There is something in my eye now that appears to be a small gnat. It is a floater, a tiny dark spot that sometimes crosses right in front of my pupil and I can see it. It is not static, but “floats” slowly across different parts of the cornea.
My eye-doctor uncle told me that the body responds to this speck in two different ways. 1. it gets re-absorbed by the body, or 2. it is there for the rest of my life and there is nothing I can do about it.
As it turns out, what I am seeing is not the speck itself, it is actually the shadow of the speck (which is debris that is caught in the eye somewhere and the light I am perceiving elsewhere reflects on it). Fascinating.
My uncle and I agreed, “at least it’s not a log!” I smiled and said the log is in my right eye! This is from the Biblical passage about the ease of judging others when introspection of one’s self is what is needed. In the Jesus’ ethics manifesto (the Sermon on the Mount) at Matthew 7:3 he mentions the ridiculousness of trying to get a speck out of your neighbor’s eye before recognizing that there is a log in your own eye.
So, now when I see my friend the floater I think two things. 1. that my shadow side is out there with my bright side, and it is important to be attentive to both, and 2. that when this gnat-speck blocks my direct vision (which most often happens when I am reading something important on a computer screen or printed sheet) that I have the opportunity to notice the importance of seeing what i want to see from another angle…taking a moment to wait for the gnat’s shadow to pass.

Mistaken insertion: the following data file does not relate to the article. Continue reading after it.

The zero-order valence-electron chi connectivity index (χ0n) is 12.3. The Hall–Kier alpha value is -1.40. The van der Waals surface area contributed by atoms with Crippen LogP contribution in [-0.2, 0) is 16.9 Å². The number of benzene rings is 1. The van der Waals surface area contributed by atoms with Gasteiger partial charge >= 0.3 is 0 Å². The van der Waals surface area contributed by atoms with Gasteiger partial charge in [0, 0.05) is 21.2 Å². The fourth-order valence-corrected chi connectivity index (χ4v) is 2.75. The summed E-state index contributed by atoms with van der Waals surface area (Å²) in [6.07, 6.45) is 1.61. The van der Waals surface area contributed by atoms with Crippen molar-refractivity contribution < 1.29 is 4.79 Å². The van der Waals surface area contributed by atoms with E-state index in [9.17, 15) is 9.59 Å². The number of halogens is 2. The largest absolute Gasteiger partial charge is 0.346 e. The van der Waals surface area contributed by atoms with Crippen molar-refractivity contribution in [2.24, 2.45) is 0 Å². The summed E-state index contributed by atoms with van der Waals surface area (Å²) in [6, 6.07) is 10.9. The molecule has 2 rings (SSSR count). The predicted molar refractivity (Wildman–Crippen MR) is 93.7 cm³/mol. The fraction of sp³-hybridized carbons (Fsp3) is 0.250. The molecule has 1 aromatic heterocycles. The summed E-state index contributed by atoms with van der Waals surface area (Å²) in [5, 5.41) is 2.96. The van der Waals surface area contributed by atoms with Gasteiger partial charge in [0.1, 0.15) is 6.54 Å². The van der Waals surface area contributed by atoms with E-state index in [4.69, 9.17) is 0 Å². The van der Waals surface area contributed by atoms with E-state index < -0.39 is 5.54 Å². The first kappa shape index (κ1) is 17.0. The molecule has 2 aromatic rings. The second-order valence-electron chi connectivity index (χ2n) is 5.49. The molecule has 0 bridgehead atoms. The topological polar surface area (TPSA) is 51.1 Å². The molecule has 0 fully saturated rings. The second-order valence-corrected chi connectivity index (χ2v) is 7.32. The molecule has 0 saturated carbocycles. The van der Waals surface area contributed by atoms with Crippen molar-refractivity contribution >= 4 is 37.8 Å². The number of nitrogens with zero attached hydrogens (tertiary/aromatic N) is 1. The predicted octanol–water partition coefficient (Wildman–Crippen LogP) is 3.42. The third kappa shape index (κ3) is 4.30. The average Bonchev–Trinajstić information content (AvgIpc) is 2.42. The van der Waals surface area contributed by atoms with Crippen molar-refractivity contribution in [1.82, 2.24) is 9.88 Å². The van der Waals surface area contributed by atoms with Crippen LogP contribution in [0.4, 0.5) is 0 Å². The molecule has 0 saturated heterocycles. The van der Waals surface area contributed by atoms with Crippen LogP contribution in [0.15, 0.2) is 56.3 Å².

It’s an opportunity for a deep breath, a recognition that I’m getting older and my vessel is mortal, and the invitation to be present with all that is going on in my body as I am externally focused.
This may be the first of many floaters (one of my sheroes Laura has quite a few in her left eye) or it may be the only one that ever exists. Either way, I’m yet again grateful for this moment of life and little reminders to be introspective, and the eternal dance of light and shadow in this universe.
It’s a good metaphor for the many opposites or dichotomies that life shows; light/darkness, clarity/blurriness, presence/absence, perhaps even good and evil. Furthermore the metaphor may also speak of the interdependence or intertwining of the creatures of the our world. However, on a specific practical level, I’d like to think that the gnat must go. I wish you well.
Thanks for this insight! 🙂 We will see what the gnat will do…and as for everything else it is as if “now we see as in a mirror dimly, but then we shall see face to face” 1 Cor. 13.